After work, I returned to the NICU and as soon as I arrived, I found Veronica’s isolette open and a doctor standing over her in a sterile gown and mask.  I had a suspicion of what the doctor was about to do (because I was told earlier), but it was still quite unnerving to see.  I was then asked to leave because the doctor was going to do a spinal tap, to draw fluid from Veronica’s spinal column in order to test for meningitis.  I’m not certain why I couldn’t be there for the procedure but I imagine it’s because it’s a difficult site to see, particularly for a parent.  I was informed that she was given morphine to ease the pain, something I took great comfort in knowing.  Unfortunately, they made three attempts to get the spinal fluid but they were unsuccessful.  They will try again in the morning.  We have been told that this is just precautionary, and there is no suspicion at this point that she has meningitis.  We should have the results in a few days.

The good news is that yesterday’s ultrasound found no evidence of a brain bleed.  This is especially good as any possibility of a brain bleed is essentially eliminated after the first week of life.  Brain bleeds are very common for micro preemies so Veronica is in great shape in this department. 

The more I read about micro preemies, the more I am amazed at how well Veronica is doing.  I try to remember that during the difficult moments, but that of course is not always easy to do.    

Wednesday, April 27, 2011

Ups and downs

Veronica had a difficult morning and it was painful for me to see, although the doctors assured me that her behaviors were typical for her young age. 

When I arrived, the nurse told me that Veronica had been having frequent "episodes" when her heart rate would drop significantly.  At the request of the doctors, she drew a blood gas and whatever the results were prompted the doctors to immediately meet to discuss Veronica's status (rounds).  During rounds, I stayed by Veronica's isolette, and whenever her heart rate would drop, the machine started beeping.  A nurse would then come and tap Veronica or reposition her to get her heart rate back up.  This happened several times within a short period of time.  Finally, the nurse requested the doctor.  So rounds were interrupted - and the attending physician, the fellow, several residents and two additional nurses came to the isolette.  This was difficult to see - so many people huddled around my tiny baby girl.  I tried not to cry but the tears were inevitable.  The attending physician told me not to worry.  He assured me that Veronica was still in a better place than most 24 weekers.  I knew he was right but its still so hard to see.  He discussed the likelihood that she would need to be re-intubated and put back on the ventilator.  We knew this was a possibility all along.  Most babies her age are on a ventilator for days, if not weeks.  We have been thankful that she was only on the ventilator for one day.  The doctor also pointed out that most significant problems occur during the first week of life - and we are on day 9.  Again I was reminded that there will continue to be good days as well as bad ones.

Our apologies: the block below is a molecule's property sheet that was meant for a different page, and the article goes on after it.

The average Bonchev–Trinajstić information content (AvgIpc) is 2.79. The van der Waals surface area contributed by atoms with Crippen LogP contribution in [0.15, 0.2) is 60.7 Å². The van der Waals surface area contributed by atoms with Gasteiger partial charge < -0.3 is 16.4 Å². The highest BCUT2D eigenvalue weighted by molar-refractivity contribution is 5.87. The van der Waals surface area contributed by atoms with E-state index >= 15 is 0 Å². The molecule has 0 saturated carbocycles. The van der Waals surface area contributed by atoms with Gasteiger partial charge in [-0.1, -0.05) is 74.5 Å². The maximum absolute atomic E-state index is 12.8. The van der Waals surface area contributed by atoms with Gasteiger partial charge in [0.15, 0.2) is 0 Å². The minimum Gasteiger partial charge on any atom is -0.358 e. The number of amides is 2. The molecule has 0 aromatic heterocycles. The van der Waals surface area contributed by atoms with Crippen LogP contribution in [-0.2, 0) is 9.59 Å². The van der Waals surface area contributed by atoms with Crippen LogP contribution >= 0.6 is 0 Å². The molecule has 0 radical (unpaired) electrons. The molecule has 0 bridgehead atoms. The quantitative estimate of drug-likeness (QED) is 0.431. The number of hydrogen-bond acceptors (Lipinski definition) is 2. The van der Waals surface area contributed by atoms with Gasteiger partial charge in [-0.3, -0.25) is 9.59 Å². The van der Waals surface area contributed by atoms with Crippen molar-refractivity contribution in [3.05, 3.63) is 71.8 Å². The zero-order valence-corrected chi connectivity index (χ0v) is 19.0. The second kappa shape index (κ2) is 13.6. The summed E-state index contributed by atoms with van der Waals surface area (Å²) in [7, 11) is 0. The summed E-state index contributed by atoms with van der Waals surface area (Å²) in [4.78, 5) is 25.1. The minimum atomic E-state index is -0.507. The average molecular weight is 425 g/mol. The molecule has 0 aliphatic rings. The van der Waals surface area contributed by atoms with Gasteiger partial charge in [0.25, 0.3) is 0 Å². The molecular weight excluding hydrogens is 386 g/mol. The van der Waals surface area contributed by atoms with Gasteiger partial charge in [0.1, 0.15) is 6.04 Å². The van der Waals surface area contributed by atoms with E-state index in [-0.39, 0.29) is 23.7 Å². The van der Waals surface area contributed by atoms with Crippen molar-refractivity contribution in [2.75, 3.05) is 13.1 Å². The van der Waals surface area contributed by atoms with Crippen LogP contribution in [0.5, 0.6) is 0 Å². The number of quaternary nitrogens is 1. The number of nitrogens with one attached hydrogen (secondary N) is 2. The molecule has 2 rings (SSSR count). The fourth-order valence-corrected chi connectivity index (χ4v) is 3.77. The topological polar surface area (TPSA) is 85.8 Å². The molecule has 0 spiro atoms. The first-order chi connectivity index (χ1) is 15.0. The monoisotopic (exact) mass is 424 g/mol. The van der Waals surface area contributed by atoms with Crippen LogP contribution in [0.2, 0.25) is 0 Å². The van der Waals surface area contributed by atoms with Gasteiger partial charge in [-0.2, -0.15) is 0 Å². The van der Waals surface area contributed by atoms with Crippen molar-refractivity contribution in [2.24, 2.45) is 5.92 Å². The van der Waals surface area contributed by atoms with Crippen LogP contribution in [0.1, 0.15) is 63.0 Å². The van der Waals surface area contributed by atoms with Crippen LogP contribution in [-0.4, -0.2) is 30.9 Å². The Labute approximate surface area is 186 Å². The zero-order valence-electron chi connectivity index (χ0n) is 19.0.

Shortly after that Veronica received a platelet transfusion which she seemed to help significantly.  And as I write this update, she still has not been intubated which we are happy about.

She also had an ultrasound of her brain to rule out any bleeding on the brain, something all preemies, particularly micro preemies, are at risk for.  We should get the results tomorrow. 

Stay tuned....

Tuesday, April 26, 2011

Veronica - 1 week old

NICU Visits